Turkey: Ankara wrestles with civil solution for Kurdish issue
|Publication Date||9 December 2009|
|Cite as||EurasiaNet, Turkey: Ankara wrestles with civil solution for Kurdish issue, 9 December 2009, available at: http://www.refworld.org/docid/4b966e6a23.html [accessed 24 September 2014]|
|Disclaimer||This is not a UNHCR publication. UNHCR is not responsible for, nor does it necessarily endorse, its content. Any views expressed are solely those of the author or publisher and do not necessarily reflect those of UNHCR, the United Nations or its Member States.|
Yigal Schleifer: 12/09/09
Official rhetoric in recent months has fostered hope that Turkey can implement a civilian – rather than a military – solution to its decades-long Kurdish problem. Those hopes, however, remain fragile – a fact underscored by the opening of a court case that could result in the banning of the country's major pro-Kurdish political party.
Over the summer, Turkish Interior Minister, Besir Atalay, speaking during a nationally televised news conference, said that the government is actively working on a comprehensive plan, one based on democratization and expanded rights. "We have the intention to take determined, patient and courageous steps," he said. "This can be seen as a new stage."
On November 13, the Justice and Development Party (AKP) government unveiled in a historic debate in parliament parts of this "democratization initiative," which include the easing of restrictions on private Kurdish-language television stations and Kurdish language faculties in universities, as well allowing towns and villages to use their original Kurdish names once again.
"Today is the beginning of a new timeline and a fresh start," Prime Minister Recep Tayyip Erdogan told parliament. "We took a courageous step to resolve chronic issues that constitute an obstacle along Turkey's development, progression and empowerment, and we are very sincere."
But now there are growing concerns that the government's efforts could be undermined by renewed tensions in Turkey's predominately Kurdish southeast.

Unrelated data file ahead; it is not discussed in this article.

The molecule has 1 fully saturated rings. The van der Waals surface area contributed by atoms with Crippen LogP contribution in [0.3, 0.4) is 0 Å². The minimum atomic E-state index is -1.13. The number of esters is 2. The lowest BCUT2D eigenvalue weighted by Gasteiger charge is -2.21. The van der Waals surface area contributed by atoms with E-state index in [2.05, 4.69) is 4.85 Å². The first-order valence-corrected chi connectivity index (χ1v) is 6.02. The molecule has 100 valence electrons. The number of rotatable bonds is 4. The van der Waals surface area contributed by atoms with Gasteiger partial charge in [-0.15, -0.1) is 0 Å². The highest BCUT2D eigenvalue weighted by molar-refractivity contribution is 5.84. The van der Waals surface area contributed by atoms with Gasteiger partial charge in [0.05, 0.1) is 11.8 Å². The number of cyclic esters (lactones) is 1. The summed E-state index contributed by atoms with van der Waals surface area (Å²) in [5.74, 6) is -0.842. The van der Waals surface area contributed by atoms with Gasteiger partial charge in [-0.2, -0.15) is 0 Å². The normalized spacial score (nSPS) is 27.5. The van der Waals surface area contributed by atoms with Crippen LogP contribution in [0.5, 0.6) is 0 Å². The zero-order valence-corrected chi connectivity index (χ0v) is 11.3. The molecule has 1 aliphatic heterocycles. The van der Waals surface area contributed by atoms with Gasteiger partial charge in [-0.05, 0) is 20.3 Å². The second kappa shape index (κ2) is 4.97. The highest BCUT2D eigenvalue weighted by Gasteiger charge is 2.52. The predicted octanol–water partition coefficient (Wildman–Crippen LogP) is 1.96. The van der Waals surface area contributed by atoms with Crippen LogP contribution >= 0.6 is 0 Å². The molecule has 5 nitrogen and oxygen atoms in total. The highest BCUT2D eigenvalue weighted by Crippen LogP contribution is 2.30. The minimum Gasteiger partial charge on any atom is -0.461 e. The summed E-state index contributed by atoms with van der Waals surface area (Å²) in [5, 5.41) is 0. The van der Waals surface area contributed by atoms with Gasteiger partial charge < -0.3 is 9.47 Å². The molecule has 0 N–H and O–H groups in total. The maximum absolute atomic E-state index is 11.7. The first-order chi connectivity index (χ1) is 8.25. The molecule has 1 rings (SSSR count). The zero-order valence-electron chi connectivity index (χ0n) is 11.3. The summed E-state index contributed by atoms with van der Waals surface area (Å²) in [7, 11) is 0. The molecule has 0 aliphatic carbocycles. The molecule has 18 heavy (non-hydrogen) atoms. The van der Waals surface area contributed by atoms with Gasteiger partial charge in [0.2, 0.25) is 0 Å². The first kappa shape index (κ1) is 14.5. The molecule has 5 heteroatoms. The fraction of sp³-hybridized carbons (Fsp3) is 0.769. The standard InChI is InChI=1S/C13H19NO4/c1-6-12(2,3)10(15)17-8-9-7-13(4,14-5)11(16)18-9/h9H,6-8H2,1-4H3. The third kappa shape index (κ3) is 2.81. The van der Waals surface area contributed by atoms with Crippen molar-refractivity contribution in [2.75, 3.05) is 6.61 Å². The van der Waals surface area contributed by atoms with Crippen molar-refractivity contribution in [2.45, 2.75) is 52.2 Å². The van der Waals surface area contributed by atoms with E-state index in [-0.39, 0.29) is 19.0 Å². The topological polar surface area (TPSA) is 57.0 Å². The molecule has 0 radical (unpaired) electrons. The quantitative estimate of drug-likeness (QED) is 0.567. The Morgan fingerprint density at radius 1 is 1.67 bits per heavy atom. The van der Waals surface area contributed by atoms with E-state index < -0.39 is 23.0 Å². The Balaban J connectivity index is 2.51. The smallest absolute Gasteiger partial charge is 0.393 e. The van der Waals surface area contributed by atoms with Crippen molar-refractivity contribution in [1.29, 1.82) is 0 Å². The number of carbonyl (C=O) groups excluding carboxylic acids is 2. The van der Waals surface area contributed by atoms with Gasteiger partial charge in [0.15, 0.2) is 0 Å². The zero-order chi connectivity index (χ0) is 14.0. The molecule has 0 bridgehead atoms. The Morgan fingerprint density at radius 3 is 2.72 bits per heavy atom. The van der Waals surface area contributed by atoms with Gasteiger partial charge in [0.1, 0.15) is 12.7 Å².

Protests were held in several cities in the region this past weekend, including one where a 23-year-old university student was killed by a bullet to the back. The trigger for the protests were reports that conditions have worsened for jailed Kurdistan Workers Party (PKK) leader Abdullah Ocalan since he was moved into a new facility on the island prison that has been his home since 1999.
Meanwhile, Turkey's highest court on December 8 started hearing a case which could lead to the closure of the Democratic Society Party (DTP), the only pro-Kurdish party in parliament. Prosecutors contend that the party has violated Turkey's constitution and has acted as a front for the outlawed PKK. An indictment seeks not only the party's closure, but also the banning of some 220 of its members from participating in political activity.
The DTP is the latest incarnation of a string of pro-Kurdish parties that have been previously closed by court order, and observers worry that its closing could further stoke tensions among Turkey's Kurds.
But there is also concern that the party itself is standing in the way of the government's Kurdish reform program. Although party leaders initially supported the government's initiative, members are now distancing themselves from it, with DTP chairman Ahmet Turk recently calling it "insufficient."
"For us, the 'democratic initiative' is over," Emine Ayna, a top DTP official recently told the Radikal newspaper.
"Instead of keeping the masses and youth out of the streets, instead of supporting the moves to make life better for its voters, the DTP has lately been in the lead in the escalation of violence," columnist Yavuz Baydar recently wrote in Today's Zaman, an English-language daily.
"It now appears as a party with one single mission: Amnesty for, and the release of Ocalan. It seems, too, that the diverse rhetoric from the top echelons of the DTP has disappeared, silencing even moderate and venerable figures such as the leader Ahmet Turk."
Despite the new tensions and the possibility of the DTP being shut down, the government has insisted that it will continue with its Kurdish reform program. But the recent violence in the southeast could make it tougher for the government to push some of these reforms through parliament.
For example, following the recent protests in the southeast, the government put off a scheduled parliamentary debate over an amendment that would make it harder for prosecutors to jail children who participate in violent demonstrations.
Despite the recent hardening of the DTP's rhetoric, observers say that shutting the party down would be a mistake. "I totally disapprove of their behavior but I oppose the party's closure," said Sahin Alpay, a professor of political science at Istanbul's Bahcesehir University.
"It was such a mistake to close down these Kurdish parties in the past," Alpay continued. "Had they not been closed down, they would have become much stronger than the armed wing of the Kurdish movement. But what we have here now is the opposite."
Editor's Note: Yigal Schleifer is a freelance journalist based in Istanbul